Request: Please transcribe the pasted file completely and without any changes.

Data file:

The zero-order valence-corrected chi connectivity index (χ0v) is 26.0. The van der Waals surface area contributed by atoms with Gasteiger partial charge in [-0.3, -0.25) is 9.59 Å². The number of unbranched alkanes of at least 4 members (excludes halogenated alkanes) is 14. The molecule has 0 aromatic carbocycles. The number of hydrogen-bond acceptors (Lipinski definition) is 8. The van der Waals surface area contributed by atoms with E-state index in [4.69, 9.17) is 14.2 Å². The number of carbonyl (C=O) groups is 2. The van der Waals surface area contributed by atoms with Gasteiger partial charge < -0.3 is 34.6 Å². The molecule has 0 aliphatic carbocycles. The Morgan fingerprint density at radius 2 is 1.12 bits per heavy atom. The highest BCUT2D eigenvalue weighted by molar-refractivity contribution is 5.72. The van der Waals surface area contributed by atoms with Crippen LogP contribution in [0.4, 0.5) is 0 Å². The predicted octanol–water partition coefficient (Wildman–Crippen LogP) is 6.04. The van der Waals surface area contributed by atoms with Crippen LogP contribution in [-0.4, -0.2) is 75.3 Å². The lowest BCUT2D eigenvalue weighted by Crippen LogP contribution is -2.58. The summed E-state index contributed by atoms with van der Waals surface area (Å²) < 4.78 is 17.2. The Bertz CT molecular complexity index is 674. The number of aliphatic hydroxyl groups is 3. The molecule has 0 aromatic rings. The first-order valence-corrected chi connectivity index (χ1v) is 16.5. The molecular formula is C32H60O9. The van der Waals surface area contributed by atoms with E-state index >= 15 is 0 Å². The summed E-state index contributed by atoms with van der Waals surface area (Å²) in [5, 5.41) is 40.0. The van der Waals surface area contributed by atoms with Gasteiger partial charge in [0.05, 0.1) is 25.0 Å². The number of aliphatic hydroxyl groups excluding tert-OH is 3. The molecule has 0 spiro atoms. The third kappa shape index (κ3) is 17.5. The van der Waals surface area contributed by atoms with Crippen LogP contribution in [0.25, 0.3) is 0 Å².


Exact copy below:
The zero-order valence-corrected chi connectivity index (χ0v) is 26.0. The van der Waals surface area contributed by atoms with Gasteiger partial charge in [-0.3, -0.25) is 9.59 Å². The number of unbranched alkanes of at least 4 members (excludes halogenated alkanes) is 14. The molecule has 0 aromatic carbocycles. The number of hydrogen-bond acceptors (Lipinski definition) is 8. The van der Waals surface area contributed by atoms with E-state index in [4.69, 9.17) is 14.2 Å². The number of carbonyl (C=O) groups is 2. The van der Waals surface area contributed by atoms with Gasteiger partial charge < -0.3 is 34.6 Å². The molecule has 0 aliphatic carbocycles. The Morgan fingerprint density at radius 2 is 1.12 bits per heavy atom. The highest BCUT2D eigenvalue weighted by molar-refractivity contribution is 5.72. The van der Waals surface area contributed by atoms with Crippen LogP contribution in [0.4, 0.5) is 0 Å². The predicted octanol–water partition coefficient (Wildman–Crippen LogP) is 6.04. The van der Waals surface area contributed by atoms with Crippen LogP contribution in [-0.4, -0.2) is 75.3 Å². The lowest BCUT2D eigenvalue weighted by Crippen LogP contribution is -2.58. The summed E-state index contributed by atoms with van der Waals surface area (Å²) < 4.78 is 17.2. The Bertz CT molecular complexity index is 674. The number of aliphatic hydroxyl groups is 3. The molecule has 0 aromatic rings. The first-order valence-corrected chi connectivity index (χ1v) is 16.5. The molecular formula is C32H60O9. The van der Waals surface area contributed by atoms with E-state index >= 15 is 0 Å². The summed E-state index contributed by atoms with van der Waals surface area (Å²) in [5, 5.41) is 40.0. The van der Waals surface area contributed by atoms with Gasteiger partial charge in [0.05, 0.1) is 25.0 Å². The number of aliphatic hydroxyl groups excluding tert-OH is 3. The molecule has 0 spiro atoms. The third kappa shape index (κ3) is 17.5. The van der Waals surface area contributed by atoms with Crippen LogP contribution in [0.25, 0.3) is 0 Å².